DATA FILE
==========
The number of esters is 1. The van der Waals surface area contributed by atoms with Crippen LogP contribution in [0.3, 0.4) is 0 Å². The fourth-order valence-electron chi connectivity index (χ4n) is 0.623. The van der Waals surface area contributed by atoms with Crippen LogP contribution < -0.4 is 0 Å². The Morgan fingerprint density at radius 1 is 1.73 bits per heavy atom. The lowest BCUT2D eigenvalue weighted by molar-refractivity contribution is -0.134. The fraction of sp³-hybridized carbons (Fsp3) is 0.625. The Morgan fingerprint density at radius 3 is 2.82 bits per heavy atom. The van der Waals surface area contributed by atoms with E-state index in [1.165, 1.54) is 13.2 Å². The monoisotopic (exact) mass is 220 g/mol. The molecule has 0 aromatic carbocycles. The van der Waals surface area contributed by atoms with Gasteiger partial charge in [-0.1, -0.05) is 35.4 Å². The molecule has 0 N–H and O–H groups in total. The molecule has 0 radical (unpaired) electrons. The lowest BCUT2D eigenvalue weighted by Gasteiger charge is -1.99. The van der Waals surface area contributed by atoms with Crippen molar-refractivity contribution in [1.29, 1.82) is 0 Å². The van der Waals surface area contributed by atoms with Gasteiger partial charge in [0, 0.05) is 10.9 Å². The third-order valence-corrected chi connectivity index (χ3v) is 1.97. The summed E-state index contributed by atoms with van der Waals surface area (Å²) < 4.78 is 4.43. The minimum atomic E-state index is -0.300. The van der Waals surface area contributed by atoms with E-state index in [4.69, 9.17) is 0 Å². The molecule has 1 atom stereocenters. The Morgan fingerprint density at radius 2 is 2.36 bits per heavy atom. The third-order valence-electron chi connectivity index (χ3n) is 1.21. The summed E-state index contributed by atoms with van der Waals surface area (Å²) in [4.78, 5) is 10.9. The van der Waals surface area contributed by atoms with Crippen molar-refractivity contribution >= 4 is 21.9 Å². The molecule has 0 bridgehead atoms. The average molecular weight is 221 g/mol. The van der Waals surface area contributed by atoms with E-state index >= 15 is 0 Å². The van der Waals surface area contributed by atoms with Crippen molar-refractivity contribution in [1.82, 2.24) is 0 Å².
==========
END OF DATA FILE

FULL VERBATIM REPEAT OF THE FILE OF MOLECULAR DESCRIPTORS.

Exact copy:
The number of esters is 1. The van der Waals surface area contributed by atoms with Crippen LogP contribution in [0.3, 0.4) is 0 Å². The fourth-order valence-electron chi connectivity index (χ4n) is 0.623. The van der Waals surface area contributed by atoms with Crippen LogP contribution < -0.4 is 0 Å². The Morgan fingerprint density at radius 1 is 1.73 bits per heavy atom. The lowest BCUT2D eigenvalue weighted by molar-refractivity contribution is -0.134. The fraction of sp³-hybridized carbons (Fsp3) is 0.625. The Morgan fingerprint density at radius 3 is 2.82 bits per heavy atom. The van der Waals surface area contributed by atoms with E-state index in [1.165, 1.54) is 13.2 Å². The monoisotopic (exact) mass is 220 g/mol. The molecule has 0 aromatic carbocycles. The van der Waals surface area contributed by atoms with Gasteiger partial charge in [-0.1, -0.05) is 35.4 Å². The molecule has 0 N–H and O–H groups in total. The molecule has 0 radical (unpaired) electrons. The lowest BCUT2D eigenvalue weighted by Gasteiger charge is -1.99. The van der Waals surface area contributed by atoms with Crippen molar-refractivity contribution in [1.29, 1.82) is 0 Å². The van der Waals surface area contributed by atoms with Gasteiger partial charge in [0, 0.05) is 10.9 Å². The third-order valence-corrected chi connectivity index (χ3v) is 1.97. The summed E-state index contributed by atoms with van der Waals surface area (Å²) < 4.78 is 4.43. The minimum atomic E-state index is -0.300. The van der Waals surface area contributed by atoms with E-state index in [4.69, 9.17) is 0 Å². The molecule has 1 atom stereocenters. The Morgan fingerprint density at radius 2 is 2.36 bits per heavy atom. The third-order valence-electron chi connectivity index (χ3n) is 1.21. The summed E-state index contributed by atoms with van der Waals surface area (Å²) in [4.78, 5) is 10.9. The van der Waals surface area contributed by atoms with Crippen molar-refractivity contribution >= 4 is 21.9 Å². The molecule has 0 bridgehead atoms. The average molecular weight is 221 g/mol. The van der Waals surface area contributed by atoms with E-state index >= 15 is 0 Å². The van der Waals surface area contributed by atoms with Crippen molar-refractivity contribution in [1.82, 2.24) is 0 Å².